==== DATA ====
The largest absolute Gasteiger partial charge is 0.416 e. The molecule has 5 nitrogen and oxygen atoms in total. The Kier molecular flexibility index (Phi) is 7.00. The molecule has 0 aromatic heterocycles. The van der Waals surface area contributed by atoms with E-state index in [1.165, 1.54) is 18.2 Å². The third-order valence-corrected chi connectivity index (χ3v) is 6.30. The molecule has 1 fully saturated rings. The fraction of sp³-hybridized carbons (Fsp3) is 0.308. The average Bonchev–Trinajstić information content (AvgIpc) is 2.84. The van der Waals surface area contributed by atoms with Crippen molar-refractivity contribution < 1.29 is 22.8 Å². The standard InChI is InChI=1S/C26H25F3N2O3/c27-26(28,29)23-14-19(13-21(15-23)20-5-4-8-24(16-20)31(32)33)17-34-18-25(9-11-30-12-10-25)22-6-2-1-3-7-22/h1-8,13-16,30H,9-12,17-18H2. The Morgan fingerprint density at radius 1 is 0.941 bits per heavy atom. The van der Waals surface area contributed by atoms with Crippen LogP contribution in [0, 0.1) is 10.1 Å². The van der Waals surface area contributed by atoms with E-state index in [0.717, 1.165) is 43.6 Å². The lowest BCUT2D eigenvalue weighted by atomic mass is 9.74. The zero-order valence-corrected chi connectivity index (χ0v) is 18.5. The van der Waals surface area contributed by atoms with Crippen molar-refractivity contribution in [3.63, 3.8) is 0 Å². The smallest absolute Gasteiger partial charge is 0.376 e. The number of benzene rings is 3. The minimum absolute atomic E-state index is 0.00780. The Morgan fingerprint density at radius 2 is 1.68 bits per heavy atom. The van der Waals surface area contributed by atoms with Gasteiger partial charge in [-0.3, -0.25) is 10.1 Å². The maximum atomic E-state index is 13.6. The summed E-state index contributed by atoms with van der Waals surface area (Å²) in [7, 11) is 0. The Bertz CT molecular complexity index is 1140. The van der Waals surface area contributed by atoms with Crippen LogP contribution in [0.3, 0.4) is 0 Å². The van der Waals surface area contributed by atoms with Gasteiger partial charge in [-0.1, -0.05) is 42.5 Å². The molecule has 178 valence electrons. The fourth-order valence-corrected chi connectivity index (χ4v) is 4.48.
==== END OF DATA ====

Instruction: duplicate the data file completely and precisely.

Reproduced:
The largest absolute Gasteiger partial charge is 0.416 e. The molecule has 5 nitrogen and oxygen atoms in total. The Kier molecular flexibility index (Phi) is 7.00. The molecule has 0 aromatic heterocycles. The van der Waals surface area contributed by atoms with E-state index in [1.165, 1.54) is 18.2 Å². The third-order valence-corrected chi connectivity index (χ3v) is 6.30. The molecule has 1 fully saturated rings. The fraction of sp³-hybridized carbons (Fsp3) is 0.308. The average Bonchev–Trinajstić information content (AvgIpc) is 2.84. The van der Waals surface area contributed by atoms with Crippen molar-refractivity contribution < 1.29 is 22.8 Å². The standard InChI is InChI=1S/C26H25F3N2O3/c27-26(28,29)23-14-19(13-21(15-23)20-5-4-8-24(16-20)31(32)33)17-34-18-25(9-11-30-12-10-25)22-6-2-1-3-7-22/h1-8,13-16,30H,9-12,17-18H2. The Morgan fingerprint density at radius 1 is 0.941 bits per heavy atom. The van der Waals surface area contributed by atoms with Crippen LogP contribution in [0, 0.1) is 10.1 Å². The van der Waals surface area contributed by atoms with E-state index in [0.717, 1.165) is 43.6 Å². The lowest BCUT2D eigenvalue weighted by atomic mass is 9.74. The zero-order valence-corrected chi connectivity index (χ0v) is 18.5. The van der Waals surface area contributed by atoms with Crippen molar-refractivity contribution in [3.63, 3.8) is 0 Å². The smallest absolute Gasteiger partial charge is 0.376 e. The number of benzene rings is 3. The minimum absolute atomic E-state index is 0.00780. The Morgan fingerprint density at radius 2 is 1.68 bits per heavy atom. The van der Waals surface area contributed by atoms with Gasteiger partial charge in [-0.3, -0.25) is 10.1 Å². The maximum atomic E-state index is 13.6. The summed E-state index contributed by atoms with van der Waals surface area (Å²) in [7, 11) is 0. The Bertz CT molecular complexity index is 1140. The van der Waals surface area contributed by atoms with Crippen LogP contribution in [0.3, 0.4) is 0 Å². The van der Waals surface area contributed by atoms with Gasteiger partial charge in [-0.1, -0.05) is 42.5 Å². The molecule has 178 valence electrons. The fourth-order valence-corrected chi connectivity index (χ4v) is 4.48.